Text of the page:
MACON, Ga. — Macon-Bibb County employees who are fully vaccinated or who get vaccinated by the end of September will get some extra cash in their paycheck.
That's thanks to Bibb County commissioners who voted 6 to 2 to approve using American Rescue Plan money to fund the vaccine incentive.
Tuesday night's vote means a full-time employee who is already fully-vaccinated or gets vaccinated by the end of September will get $500. Part-time employees will get $250.
Mayor Lester Miller says it's all coming from American Rescue Plan funding, and it's money well-spent. In the end, he says it could save the county some extra cash in the long run.
"This is one small step we're taking so that we don't have a government shutdown," Miller said.
Miller says that's because county data shows the pandemic cost them $5.2 million with $2 million of that going toward healthcare costs alone.
"Those are real numbers. We are a self-insured government with our health insurance plan, and this is what we pay out-of-pocket," Miller said.
"The numbers speak for themselves. When we spend $5.2 million, mostly attributed to lost work hours, cleaning of buildings, about $2.5 million in just reworking work schedules, and people out of work," said County Manager Keith Moffett. "Remember, you can't fix potholes from home. Half the jobs, you can't do from home. Some people couldn't telework, so they were out of work."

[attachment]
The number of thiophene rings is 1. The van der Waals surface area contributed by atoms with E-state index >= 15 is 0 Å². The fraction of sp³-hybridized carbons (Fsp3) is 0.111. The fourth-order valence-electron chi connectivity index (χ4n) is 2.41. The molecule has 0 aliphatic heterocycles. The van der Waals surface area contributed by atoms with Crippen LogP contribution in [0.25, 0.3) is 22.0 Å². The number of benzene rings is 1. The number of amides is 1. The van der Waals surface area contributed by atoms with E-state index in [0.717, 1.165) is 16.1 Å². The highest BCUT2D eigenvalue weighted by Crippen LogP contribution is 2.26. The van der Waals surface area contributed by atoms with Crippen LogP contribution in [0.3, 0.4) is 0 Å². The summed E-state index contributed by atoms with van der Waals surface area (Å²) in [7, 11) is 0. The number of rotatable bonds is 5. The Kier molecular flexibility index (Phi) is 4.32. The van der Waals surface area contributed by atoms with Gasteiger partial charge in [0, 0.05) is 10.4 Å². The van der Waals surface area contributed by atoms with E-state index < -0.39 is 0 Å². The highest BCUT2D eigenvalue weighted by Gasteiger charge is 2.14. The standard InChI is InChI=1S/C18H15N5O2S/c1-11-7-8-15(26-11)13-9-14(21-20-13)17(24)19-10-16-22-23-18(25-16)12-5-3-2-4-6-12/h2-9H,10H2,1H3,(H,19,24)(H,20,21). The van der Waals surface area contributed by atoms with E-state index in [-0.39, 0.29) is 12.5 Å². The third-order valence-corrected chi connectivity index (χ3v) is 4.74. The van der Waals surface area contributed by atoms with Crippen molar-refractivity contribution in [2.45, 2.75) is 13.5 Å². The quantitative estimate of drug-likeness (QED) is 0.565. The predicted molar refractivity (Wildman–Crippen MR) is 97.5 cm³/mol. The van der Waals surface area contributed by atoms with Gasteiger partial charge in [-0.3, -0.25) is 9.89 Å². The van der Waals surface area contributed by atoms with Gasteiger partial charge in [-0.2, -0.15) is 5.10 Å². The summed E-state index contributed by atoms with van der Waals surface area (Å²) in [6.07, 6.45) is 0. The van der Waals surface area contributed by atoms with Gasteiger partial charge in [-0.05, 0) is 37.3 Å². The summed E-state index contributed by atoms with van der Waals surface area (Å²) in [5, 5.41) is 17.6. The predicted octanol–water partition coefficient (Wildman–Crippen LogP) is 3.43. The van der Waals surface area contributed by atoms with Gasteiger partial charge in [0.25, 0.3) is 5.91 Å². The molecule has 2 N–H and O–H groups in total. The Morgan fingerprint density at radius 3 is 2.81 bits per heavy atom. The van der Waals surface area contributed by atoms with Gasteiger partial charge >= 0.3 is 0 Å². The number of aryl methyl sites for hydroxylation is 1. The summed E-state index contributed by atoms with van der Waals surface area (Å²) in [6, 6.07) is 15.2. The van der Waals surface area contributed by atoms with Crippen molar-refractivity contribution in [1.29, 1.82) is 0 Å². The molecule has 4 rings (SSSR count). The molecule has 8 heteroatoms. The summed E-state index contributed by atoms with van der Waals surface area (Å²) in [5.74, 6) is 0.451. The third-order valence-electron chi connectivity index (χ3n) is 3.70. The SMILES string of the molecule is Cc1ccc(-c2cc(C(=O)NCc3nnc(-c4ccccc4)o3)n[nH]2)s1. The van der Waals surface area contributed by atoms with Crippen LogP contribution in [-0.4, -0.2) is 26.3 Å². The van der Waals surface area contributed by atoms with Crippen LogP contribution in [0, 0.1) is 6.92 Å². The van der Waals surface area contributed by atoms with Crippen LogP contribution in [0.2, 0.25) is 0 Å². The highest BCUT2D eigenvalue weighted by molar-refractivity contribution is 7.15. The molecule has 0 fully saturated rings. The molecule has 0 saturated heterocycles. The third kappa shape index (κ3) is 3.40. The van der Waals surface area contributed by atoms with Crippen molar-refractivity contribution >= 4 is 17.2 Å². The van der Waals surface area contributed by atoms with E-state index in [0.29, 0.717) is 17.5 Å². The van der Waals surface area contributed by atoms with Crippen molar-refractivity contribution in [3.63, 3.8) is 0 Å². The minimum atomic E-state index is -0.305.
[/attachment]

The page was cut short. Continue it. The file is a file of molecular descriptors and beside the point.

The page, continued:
Commissioner Seth Clark says those aren't the only numbers that support the need for a vaccine incentive.
As of Tuesday, the Georgia Department of Public Health reported 35 percent of people living in Bibb County are fully vaccinated. 39 percent have received at least one dose. In the last two weeks, the county has seen 504 new COVID-19 cases.
INTERACTIVE from DPH: Georgia vaccine distribution dashboard
"In the past 60 days, we have seen a 363 percent increase in cases of COVID-19. The majority. The vast majority. The vast majority of these cases are in the population of our unvaccinated neighbors," Clark said.
The majority of commissioners supported the mayor's push to get more shots into arms and--hopefully--save the county some money in the long run, but some commissioners disagreed.
Commissioners Al Tillman and Valerie Wynn say an incentive is not the best use of the county's American Rescue Plan money.
"For whatever reason, they haven't gotten the vaccine -- whether it be religious, whether it be political, whether it be personal -- this money is not going to change their mind," Wynn said.
"I do believe people can change their minds," Clark said, "And make the right decision for them and their families. I'm hopeful that by giving them this extra incentive will make them take a second thought."
Mayor Miller says that by the end of the month, county employees who are already vaccinated can expect that extra money in their paycheck.
County spokesperson Chris Floore says you'll need to show proof of vaccination--like your vaccine card.
The county is expected to receive roughly $75 million in American Rescue Plan funding.
Commissioners approved putting up to $800,000 of that money toward the incentive, but Mayor Miller says it will not cost that much.